My decision is made – and that is to make no decision at all between buying the PS5 and the new Xbox. I'll buy both Sony and Microsoft's next-gen consoles... eventually. Like everyone else, I'm also trying to find a PS5 pre-order that's not sold out.
Here's the plot twist: I've mulled it over and I fully intend to buy the more expensive PS5 – the one with the 4K Blu-Ray disc drive – in an effort to save money. Hear me out. I'm also opting for the lower-specced and considerably cheaper Xbox Series S, not Microsoft's top-of-the-line Xbox Series X.
I have a good reason for choosing polar opposite console configurations. It's more than just the price of the consoles that's swaying my mind. It also has to do with the price of their games.
It sounds crazy, but I've mapped it out: buying the more expensive PS5 will save me money long-term, and the basic Xbox Series S will give me access to everything Microsoft has to offer.
Or, that's how I'm betting on the next generation of video game consoles.
- Follow our Xbox Series X pre-order and Xbox Series S pre-order guides, and we'll help you find a console where you are.
- Buy PS5 at launch: here's where you'll need to be
Long-term price of physical PS5 games
What's the difference between the PS5 and PS5 Digital Edition? The former console includes a disc drive. For that reason, the slightly slimmer Digital Edition is just $100 cheaper. Is saving $100 worth it? I pondered my choice.
First, I realized that the PS5 disc drive is a 4K Blu-ray player. I don't have one of those. Will I use it? Ye-maybe – it's nice to have just in case I buy a 4K Blu-ray. So far, not worth the extra cash. I'll use my PS5 almost exclusively for Netflix and Amazon Video when it comes to watching movies.
Clearly, a just-in-case 4K Blu-Ray player is not reason enough to buy the more expensive PS5.
Then, I thought about it this way: console games are discounted far more quickly in disc form. Wait one to three months and they drop in price – sometimes by half. It's kind of ridiculous how much cheaper triple-A games get a few weeks later.
I also still buy used games occasionally, and even trade my PS4 and Xbox One X games with friends (or I did that pre-pandemic). All of that stops with all-digital consoles. You're completely locked in.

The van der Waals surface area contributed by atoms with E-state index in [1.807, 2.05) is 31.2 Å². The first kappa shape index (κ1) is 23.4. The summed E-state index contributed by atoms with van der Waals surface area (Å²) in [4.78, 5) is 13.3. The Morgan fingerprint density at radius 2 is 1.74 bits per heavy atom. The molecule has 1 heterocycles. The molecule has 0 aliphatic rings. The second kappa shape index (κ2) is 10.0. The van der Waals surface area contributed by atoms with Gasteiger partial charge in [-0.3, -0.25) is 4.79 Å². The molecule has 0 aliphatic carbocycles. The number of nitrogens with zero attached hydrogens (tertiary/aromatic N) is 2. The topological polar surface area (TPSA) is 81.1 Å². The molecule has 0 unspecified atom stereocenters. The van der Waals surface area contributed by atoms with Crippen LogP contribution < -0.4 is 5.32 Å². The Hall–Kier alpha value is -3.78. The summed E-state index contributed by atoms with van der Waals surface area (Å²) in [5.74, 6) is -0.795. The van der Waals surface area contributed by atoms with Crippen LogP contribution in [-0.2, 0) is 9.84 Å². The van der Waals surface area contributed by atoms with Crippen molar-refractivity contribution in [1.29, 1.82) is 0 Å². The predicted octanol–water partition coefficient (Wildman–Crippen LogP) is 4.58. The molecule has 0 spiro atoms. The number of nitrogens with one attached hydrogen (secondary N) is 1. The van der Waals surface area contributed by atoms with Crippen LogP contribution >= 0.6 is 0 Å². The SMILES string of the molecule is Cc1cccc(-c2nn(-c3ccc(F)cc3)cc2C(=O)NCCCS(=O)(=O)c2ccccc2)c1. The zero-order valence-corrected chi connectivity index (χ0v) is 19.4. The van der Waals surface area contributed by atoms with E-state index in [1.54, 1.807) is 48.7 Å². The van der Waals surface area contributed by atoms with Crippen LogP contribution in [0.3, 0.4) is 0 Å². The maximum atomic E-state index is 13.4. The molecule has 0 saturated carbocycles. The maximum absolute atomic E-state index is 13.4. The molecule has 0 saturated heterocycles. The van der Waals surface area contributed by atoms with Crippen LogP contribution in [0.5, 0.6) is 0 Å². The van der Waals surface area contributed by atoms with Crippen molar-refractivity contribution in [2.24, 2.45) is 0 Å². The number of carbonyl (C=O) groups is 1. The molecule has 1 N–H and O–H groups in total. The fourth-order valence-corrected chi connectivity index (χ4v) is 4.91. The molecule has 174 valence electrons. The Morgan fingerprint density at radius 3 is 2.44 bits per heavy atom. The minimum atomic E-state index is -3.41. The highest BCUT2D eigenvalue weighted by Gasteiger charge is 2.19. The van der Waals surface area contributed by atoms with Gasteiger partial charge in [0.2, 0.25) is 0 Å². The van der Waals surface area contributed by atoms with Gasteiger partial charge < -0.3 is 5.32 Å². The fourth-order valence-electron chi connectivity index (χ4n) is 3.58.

Sure, digital game sales on the PlayStation Store do exist (and it's gotten better in recent years), but they're slower to crop up compared to the deals I can get on Walmart and Amazon from disc-based games, and on eBay the sales never end.
Xbox Game Pass is all I need for Halo – for now
The PS5 vs Xbox Series X decision couldn't be more different for me. The Xbox Series S is cheaper than the Xbox Series X by $200 / £200 / AU$250. In addition to lacking a disc drive, its specs aren't quite as robust as Series X. I'm OK with that for $200.
Realistically, the Xbox Series S will be my Halo Infinite machine – at least when it launches in 2021 – and allow me to access a back-catalogue of more than 150 Xbox gems on my new Xbox, PC and Android phone for a flat monthly price via xCloud.
Xbox Game Pass Ultimate is a key selling point for me – it costs $14.99 / £10.99 / AU$15.95 per month and is the Netflix of video games. It'll have all future titles from Xbox Game Studios on day one, including Halo Infinite, Fable, and Forza Motorsport 8, plus EA Play and Xbox Live thrown in. This is what makes the Xbox Series X and Series X/S a good value.
I made the same gamble with Nintendo Switch
I have some evidence to back up my money-saving theory.
Nintendo Switch isn't an all-digital console, but I did face the same kind of decision when buying my first games on the console: go digital or retain physical copies?
I loathed the idea of carrying around the tiny Switch game cartridges. (I haven't lost one yet, which surprises even me). But then I began to look at the prices: everything digital from Nintendo remains full price months later – even years later.
For this reason, I haven't bought a Nintendo Switch digital game (if it's available on a cartridge). So I can imagine a similar scenario playing out for PS5.
This is mostly going to work
I estimate I'll save more than $100 in the first three to four months, paying for the more expensive PS5 console and justifying my buying-spree decision. At least that's what I'm telling myself as I refresh the Walmart PS5 pre-order while writing this.
It adds up. I can play PlayStation exclusives and third-party games on the PS5, and do so at a massive discount by choosing the disc versions of games, and rely on the Xbox Series X for all Microsoft exclusives and games that come to Xbox Game Pass.
I do see one complication: with more PS5 Digital Edition consoles out there and so many people gravitating to digital downloads, there will be far fewer disc-based games out there. That means fewer used games and trading opportunities with friends.
This scheme won't last forever – this is likely the last console generation in which it works. We may see disc drives vanish completely if next-next-gen consoles launch in seven years. Who's ready for PS6 in 2027?
But for now, I see it working out for the PS5 and new Xbox and myself saving a bunch of money... after spending all of my money on both consoles.